Alternating antipyretics: is this an alternative?

Pediatrics. 2000 May;105(5):1009-12. doi: 10.1542/peds.105.5.1009.


Objectives: To identify current fever management strategies and their basis, and to assess the frequency of alternating acetaminophen and ibuprofen.

Background: Practicing pediatricians confront the dilemma of elevated temperature and the anxiety this creates for parents. An informal survey of pediatricians revealed a variety of management strategies, including alternating acetaminophen and ibuprofen. There are no scientific data regarding alternating these 2 products. Design. During professional meetings, pediatricians voluntarily filled out a 15-item questionnaire.

Results: One hundred sixty-one completed surveys were reviewed. Respondents were mostly general pediatricians (67.7%), with >/=20 years in practice (55.9%). Most respondents chose a temperature of 101(o)F to start antipyretic treatment (61.9%). A small percentage used discomfort alone as the indication (13%). The antipyretic of choice was temperature-dependent in 50% of respondents; 57% used ibuprofen for temperature >/=102 degrees F. Fifty percent of respondents advised parents to alternate acetaminophen and ibuprofen. The method of alternation varied. The most common answers given for choosing a particular antipyretic regime were recommendations of the American Academy of Pediatrics (29%) and opinions of colleagues and mentors (25%). Physicians with <5 years of practice were significantly more likely to alternate antipyretics (69.7%).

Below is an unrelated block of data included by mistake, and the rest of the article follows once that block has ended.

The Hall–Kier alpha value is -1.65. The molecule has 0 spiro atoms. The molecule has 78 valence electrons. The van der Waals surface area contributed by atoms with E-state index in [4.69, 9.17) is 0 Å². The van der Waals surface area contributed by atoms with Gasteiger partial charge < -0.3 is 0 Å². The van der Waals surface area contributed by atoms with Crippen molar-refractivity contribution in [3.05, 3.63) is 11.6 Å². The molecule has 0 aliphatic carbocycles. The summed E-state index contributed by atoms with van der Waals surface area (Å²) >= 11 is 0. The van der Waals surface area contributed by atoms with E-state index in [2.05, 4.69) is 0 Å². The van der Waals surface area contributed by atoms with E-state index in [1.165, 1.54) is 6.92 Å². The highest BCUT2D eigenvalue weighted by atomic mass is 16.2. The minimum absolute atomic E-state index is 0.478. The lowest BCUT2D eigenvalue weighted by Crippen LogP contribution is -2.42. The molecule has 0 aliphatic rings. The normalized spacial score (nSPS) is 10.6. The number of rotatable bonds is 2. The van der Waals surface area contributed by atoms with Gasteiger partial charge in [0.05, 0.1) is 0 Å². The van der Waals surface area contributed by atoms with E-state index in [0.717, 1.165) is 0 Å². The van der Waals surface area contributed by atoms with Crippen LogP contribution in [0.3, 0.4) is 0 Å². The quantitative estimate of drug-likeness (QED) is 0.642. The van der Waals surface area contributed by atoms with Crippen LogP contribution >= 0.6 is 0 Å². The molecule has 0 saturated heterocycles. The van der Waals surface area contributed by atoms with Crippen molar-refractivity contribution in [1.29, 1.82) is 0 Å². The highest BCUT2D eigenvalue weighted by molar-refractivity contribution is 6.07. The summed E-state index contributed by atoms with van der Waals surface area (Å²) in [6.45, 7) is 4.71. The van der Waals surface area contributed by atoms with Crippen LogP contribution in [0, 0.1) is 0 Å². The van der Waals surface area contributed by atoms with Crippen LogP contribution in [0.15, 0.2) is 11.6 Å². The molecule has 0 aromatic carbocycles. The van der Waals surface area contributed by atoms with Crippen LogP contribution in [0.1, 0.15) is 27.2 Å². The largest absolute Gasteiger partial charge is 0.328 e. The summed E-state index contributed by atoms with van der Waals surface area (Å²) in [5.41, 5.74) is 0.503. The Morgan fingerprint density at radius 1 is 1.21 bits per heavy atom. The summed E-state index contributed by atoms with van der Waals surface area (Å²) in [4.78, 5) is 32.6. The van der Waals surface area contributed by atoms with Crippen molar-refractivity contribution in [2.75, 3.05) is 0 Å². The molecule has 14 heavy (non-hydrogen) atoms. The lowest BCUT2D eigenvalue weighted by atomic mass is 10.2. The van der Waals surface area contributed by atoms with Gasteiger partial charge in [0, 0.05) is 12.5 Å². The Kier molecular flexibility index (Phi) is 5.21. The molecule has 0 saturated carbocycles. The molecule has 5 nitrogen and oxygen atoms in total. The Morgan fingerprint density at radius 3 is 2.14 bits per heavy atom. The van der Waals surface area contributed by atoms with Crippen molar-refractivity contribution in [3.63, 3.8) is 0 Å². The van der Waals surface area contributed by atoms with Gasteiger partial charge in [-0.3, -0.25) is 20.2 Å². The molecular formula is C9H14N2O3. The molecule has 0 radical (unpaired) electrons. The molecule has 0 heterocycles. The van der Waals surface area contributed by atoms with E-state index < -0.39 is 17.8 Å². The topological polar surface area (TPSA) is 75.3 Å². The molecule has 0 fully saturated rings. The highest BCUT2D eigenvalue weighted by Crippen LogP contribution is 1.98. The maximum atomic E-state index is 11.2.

Conclusion: Acetaminophen and ibuprofen are commonly being used in an alternating manner for management of fever. There is presently no scientific evidence that this combination is safe or achieves faster antipyresis than either agent alone. There is evidence that the improper use of these agents may cause harm. Despite 29% of participants citing American Academy of Pediatrics recommendations as the basis for fever management, no such policy or recommendations exist. The observation that this practice is more common in younger practitioners may reflect their continued anxiety about fever (fever phobia). Until properly controlled studies have assessed the risk of combining these 2 products, practitioners should proceed with caution.

MeSH terms

  • Acetaminophen / therapeutic use*
  • Analgesics, Non-Narcotic / therapeutic use*
  • Child
  • Humans
  • Ibuprofen / therapeutic use*
  • Practice Patterns, Physicians'*
  • Surveys and Questionnaires


  • Analgesics, Non-Narcotic
  • Acetaminophen
  • Ibuprofen